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Etta James Tones It Down for a Salute to Lady Day


Etta James, a 1993 inductee into the Rock and Roll Hall of Fame, has built her four-decade-plus career on such blues and R&B hits as "Tell Mama," "At Last" and "I'd Rather Go Blind."

But James, 57, has long had an affinity for songs recorded by Billie Holiday.

"Billie was cool," James says. "My mother used to play nothing but Billie Holiday."

To document her admiration for Holiday, James has released "Mystery Lady," a collection of 11 torch songs associated with Lady Day. In a plain-spoken, unembellished manner that is a far cry from her typically impassioned blues renditions, James delivers such standards as "The Man I Love," "You've Changed," "Body and Soul" and "Lover Man" with remarkable authenticity and conviction.

The performances on "Mystery Lady" are bolstered by the presence of pianist Cedar Walton--his characteristically natty arrangements set James up ideally. Also on hand is creamy-toned tenorman Red Holloway, who adds several alluring solos.

Despite her years in the blues and R&B trade, James says the album isn't really a stretch. " 'Mystery Lady' really is Etta James. I love these songs. I've been singing them all my life," she says. "And early on, I sang jazz with a group called the Peaches. We sounded like the Hi-Los. We liked Gerry Mulligan and Chet Baker."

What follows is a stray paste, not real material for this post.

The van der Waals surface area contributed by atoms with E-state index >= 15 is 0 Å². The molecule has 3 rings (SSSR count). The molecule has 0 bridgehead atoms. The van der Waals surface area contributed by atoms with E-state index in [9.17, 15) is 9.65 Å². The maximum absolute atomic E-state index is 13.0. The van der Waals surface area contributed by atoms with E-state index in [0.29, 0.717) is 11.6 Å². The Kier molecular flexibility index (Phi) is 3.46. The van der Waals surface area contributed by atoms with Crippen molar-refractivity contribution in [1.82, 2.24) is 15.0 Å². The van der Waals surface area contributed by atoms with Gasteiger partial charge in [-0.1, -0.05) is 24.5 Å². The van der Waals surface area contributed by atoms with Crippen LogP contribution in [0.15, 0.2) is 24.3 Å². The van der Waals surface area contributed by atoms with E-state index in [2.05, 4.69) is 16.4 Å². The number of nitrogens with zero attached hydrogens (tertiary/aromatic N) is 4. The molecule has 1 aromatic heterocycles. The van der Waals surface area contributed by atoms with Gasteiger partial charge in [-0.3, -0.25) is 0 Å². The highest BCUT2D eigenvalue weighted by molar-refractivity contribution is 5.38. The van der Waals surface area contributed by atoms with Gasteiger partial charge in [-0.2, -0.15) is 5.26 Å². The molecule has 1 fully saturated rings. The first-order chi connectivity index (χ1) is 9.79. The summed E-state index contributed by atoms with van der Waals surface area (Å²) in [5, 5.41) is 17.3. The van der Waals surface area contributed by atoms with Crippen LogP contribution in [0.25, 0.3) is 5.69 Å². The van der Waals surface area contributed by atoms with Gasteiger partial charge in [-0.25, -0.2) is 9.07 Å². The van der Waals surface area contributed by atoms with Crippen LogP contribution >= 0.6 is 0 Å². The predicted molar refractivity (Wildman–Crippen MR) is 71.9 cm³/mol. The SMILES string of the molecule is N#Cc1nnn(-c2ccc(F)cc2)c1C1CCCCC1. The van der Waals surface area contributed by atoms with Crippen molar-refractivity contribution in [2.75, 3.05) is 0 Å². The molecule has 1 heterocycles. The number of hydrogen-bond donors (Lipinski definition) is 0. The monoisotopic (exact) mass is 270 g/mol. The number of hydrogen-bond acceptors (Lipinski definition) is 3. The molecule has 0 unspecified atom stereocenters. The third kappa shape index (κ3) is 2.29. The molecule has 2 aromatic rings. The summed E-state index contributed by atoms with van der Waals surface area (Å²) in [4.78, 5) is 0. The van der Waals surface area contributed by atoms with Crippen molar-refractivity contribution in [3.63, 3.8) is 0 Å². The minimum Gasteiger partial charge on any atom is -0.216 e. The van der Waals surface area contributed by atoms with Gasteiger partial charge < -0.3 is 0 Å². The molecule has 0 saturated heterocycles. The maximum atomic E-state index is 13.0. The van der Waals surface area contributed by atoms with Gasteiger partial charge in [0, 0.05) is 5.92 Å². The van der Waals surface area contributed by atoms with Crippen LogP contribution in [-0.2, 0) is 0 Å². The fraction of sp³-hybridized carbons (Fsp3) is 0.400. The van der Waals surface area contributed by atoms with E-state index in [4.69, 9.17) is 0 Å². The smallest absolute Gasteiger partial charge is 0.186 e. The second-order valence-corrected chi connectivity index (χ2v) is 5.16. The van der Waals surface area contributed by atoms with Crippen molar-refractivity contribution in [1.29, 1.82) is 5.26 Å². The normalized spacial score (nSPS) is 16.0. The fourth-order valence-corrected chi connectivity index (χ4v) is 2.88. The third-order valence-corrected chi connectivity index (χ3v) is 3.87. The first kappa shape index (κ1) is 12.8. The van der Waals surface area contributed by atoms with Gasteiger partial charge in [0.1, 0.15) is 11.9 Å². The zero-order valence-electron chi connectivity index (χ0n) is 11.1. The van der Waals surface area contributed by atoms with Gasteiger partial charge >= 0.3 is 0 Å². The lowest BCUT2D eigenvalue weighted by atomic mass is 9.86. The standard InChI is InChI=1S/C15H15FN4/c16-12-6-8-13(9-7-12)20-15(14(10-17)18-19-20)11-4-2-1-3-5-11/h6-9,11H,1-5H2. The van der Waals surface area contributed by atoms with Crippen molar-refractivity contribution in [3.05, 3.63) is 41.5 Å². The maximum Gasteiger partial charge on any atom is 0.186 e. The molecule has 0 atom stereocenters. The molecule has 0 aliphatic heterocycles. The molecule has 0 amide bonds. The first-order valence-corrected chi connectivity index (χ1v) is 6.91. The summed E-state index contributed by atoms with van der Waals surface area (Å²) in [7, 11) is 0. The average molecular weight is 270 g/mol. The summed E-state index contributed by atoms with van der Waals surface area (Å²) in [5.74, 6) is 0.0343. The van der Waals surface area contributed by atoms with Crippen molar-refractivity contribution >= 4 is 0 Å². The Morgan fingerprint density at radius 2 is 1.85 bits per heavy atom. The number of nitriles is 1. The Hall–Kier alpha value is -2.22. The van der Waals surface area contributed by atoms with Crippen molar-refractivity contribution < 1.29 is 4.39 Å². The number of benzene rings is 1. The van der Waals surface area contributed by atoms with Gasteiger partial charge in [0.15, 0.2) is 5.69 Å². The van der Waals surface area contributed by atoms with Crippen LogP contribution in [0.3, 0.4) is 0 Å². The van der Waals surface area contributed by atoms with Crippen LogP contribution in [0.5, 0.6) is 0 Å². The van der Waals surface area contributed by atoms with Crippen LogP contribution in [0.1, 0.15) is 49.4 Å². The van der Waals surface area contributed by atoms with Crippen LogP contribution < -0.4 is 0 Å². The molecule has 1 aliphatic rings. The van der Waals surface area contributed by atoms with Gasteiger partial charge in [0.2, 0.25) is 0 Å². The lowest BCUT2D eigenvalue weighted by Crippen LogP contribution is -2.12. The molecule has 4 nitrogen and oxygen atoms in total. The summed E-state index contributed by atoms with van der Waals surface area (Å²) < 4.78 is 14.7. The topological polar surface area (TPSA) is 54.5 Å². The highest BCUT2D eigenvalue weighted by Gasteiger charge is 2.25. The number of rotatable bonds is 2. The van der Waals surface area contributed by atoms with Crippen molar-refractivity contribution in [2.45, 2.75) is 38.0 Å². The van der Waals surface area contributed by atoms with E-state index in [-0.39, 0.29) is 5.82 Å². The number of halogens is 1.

James performs with her own band tonight at the Strand in Redondo Beach, and Saturday at the Ventura Theatre in Ventura. She says that although she admired vocalists like Holiday, Sarah Vaughan and Dinah Washington, she never wanted to become a jazz singer.

"Jazz took too much discipline," she says. "You have to come in at the right place, which is different than me singing the blues, where I can sing, 'Oh, baby,' if there's a pause in the melody. With jazz, you better leave that space open, or put in something real cool. I learned that again at this session."

The singer met Holiday just once, when they were both performing in New York on an NBC radio show called "Jazz Plus Blues Equals Soul." James saw Holiday, who was late for the broadcast, being helped through a door by two men. Holiday's hands were incredibly swollen, James says, and when the singing great noticed her staring, she leaned over and said conspiratorially, "Just don't ever let this happen to you."

"The funny thing was, it did happen," James says, referring to her earlier problems with drugs. "Maybe she saw that wildness in my eyes and sensed that I might be that type. Later, when I was on drugs, I often thought about that."

* Etta James plays tonight at 8:30 at the Strand, 1700 S. Pacific Coast Highway, Redondo Beach. Tickets, $25. (310) 316-1700.

* New Gig for Taylor: Pianist Billy Taylor has been named artistic director and host of a new series of broadcasts to be co-produced by National Public Radio and the Kennedy Center for the Performing Arts in Washington.

The broadcasts, which will be taped in Washington and begin airing on NPR in fall, 1995, are dubbed "Billy Taylor's Jazz at the Kennedy Center." The series is "designed to acquaint listeners with the rich history and diversity of American jazz" and will feature Taylor's trio in performance with guest stars. It will also include conversation and commentary. Frank Wess, Jon Hendricks, Arturo Sandoval, Kenny Burrell and Clark Terry are among the scheduled guest artists.

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